The devotional section of most Christian bookstores is filled with volume after volume of promises for a better tomorrow, the sweetest words of the Lord, and readings that plant nothing but positive seeds of faith in the reader. Many Christians find these an enjoyable way to begin or end the day but for some, they fall short. Some Christians are plagued with questions that seem out of place when arranged against the flowery words or sun-shiny phrases they read; why am I so angry, why do I only pray in emergencies, why don’t I feel safe at church? The overwhelmingly positive daily entries of many volumes seem out of place against the reality of disappointment that we see in our lives and they cause the seeds of doubt that we harbor to germinate. As they grow, the doubts do more than nag at us, they form a core of weakness in our lives that we fear addressing because everyone around us gives the appearance of having it so together. For those of us who struggle, C.D. Baker’s new book, 40 Loaves, arranges all the things we wonder about into daily readings and invitations to meditation and prayer.
When you first begin turning the pages you come upon a truth that is key to absorbing the encouragement contained on these pages. “Wisdom is found when troubled hearts ask honest questions.” Despite a church culture that encourages the formation of a false front, Baker steps up and addresses the questions that we are afraid to ask, the questions that make our faith appear weak and doubtful. Initially, we don’t want to admit that we hold these doubts or suffer from these wayward thoughts because we fear the impression they leave with others, especially in the modern Church where everyone works to appear without issue. Baker knows however, that there are more struggling wanderers than we would like to admit within our midst. Perhaps you and I are among them.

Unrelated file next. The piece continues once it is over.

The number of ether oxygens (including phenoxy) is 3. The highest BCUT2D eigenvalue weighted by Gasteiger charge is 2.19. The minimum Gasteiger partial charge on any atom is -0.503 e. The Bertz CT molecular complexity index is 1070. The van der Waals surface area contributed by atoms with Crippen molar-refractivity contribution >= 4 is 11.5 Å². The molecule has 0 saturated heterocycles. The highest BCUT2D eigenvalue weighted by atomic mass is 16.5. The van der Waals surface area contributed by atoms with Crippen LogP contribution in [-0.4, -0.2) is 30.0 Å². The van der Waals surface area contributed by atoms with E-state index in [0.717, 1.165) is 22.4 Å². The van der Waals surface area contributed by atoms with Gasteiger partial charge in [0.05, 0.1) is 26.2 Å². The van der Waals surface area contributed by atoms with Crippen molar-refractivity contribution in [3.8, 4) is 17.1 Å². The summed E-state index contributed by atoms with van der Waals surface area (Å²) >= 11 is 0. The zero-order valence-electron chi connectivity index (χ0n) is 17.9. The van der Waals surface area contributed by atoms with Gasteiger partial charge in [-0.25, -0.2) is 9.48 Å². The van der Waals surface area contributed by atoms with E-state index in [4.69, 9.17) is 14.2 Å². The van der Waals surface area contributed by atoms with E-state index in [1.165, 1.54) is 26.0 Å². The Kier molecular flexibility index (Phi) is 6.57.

The vignettes that lead each entry draw your eyes and you can’t help but find your reflection in at least one of them. When you notice your picture you also notice the question that has bounced around your heart for days or months or years in bold, black letters. Why is my life such a mess? Why am I bored with church, the Bible, and Jesus? Why am I so angry? The great favor that Baker has done for us is not to give pat answers and then just throw in a couple of proof texts. He has allowed that we can have moments like this in our life and then nudges us to return back to the foundational truths that we know, but have trouble accepting. Like any good guide, He leads us to the spot where we see the sunrise but then lets us notice it for ourselves. God works when we are most honest and put down the facade. Doubts are not magically erased but truth begins the process of reducing their hold on our hearts. When the rays of truth begin to strike us and brighten our countenance, our guide doesn’t turn and leave us. Each entry closes with more questions to ponder and a prayer. Our doubts may not be erased but we will certainly not frame them in the same way. These are pages you can return to again and again and find something new to bring to the Father in your time with Him.
40 Loaves is not for every reader. There are no treacly-sweet pat answers to doubt in this small volume nor does it conclude with an assurance that you will be changed by the simple act of turning the pages. Bread will have to be broken with Him repeatedly. You will see yourself on at least one page and if you have the courage to be honest with self and God, your doubts will be eased and pushed aside by a newly growing robustness in your faith.
For more information about this book, have a look here at the Random House web site.
This book was provided for review by the WaterBrook Multnomah Publishing Group.